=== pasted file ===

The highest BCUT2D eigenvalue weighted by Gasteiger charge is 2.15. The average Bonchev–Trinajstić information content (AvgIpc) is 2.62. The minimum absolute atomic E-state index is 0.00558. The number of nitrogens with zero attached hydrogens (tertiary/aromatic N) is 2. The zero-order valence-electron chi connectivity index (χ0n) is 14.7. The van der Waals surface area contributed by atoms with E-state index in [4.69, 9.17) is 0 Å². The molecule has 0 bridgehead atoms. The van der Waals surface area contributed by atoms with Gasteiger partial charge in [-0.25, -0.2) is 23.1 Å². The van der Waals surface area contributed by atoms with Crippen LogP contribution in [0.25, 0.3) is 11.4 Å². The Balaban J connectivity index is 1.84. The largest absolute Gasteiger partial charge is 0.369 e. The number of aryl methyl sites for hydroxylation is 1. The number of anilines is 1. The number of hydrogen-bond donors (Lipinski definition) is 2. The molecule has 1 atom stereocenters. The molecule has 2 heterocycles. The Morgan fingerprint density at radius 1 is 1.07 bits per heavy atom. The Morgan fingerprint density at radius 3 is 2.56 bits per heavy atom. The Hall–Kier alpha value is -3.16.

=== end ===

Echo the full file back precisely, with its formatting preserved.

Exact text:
The highest BCUT2D eigenvalue weighted by Gasteiger charge is 2.15. The average Bonchev–Trinajstić information content (AvgIpc) is 2.62. The minimum absolute atomic E-state index is 0.00558. The number of nitrogens with zero attached hydrogens (tertiary/aromatic N) is 2. The zero-order valence-electron chi connectivity index (χ0n) is 14.7. The van der Waals surface area contributed by atoms with E-state index in [4.69, 9.17) is 0 Å². The molecule has 0 bridgehead atoms. The van der Waals surface area contributed by atoms with Gasteiger partial charge in [-0.25, -0.2) is 23.1 Å². The van der Waals surface area contributed by atoms with Crippen LogP contribution in [0.25, 0.3) is 11.4 Å². The Balaban J connectivity index is 1.84. The largest absolute Gasteiger partial charge is 0.369 e. The number of aryl methyl sites for hydroxylation is 1. The number of anilines is 1. The number of hydrogen-bond donors (Lipinski definition) is 2. The molecule has 1 atom stereocenters. The molecule has 2 heterocycles. The Morgan fingerprint density at radius 1 is 1.07 bits per heavy atom. The Morgan fingerprint density at radius 3 is 2.56 bits per heavy atom. The Hall–Kier alpha value is -3.16.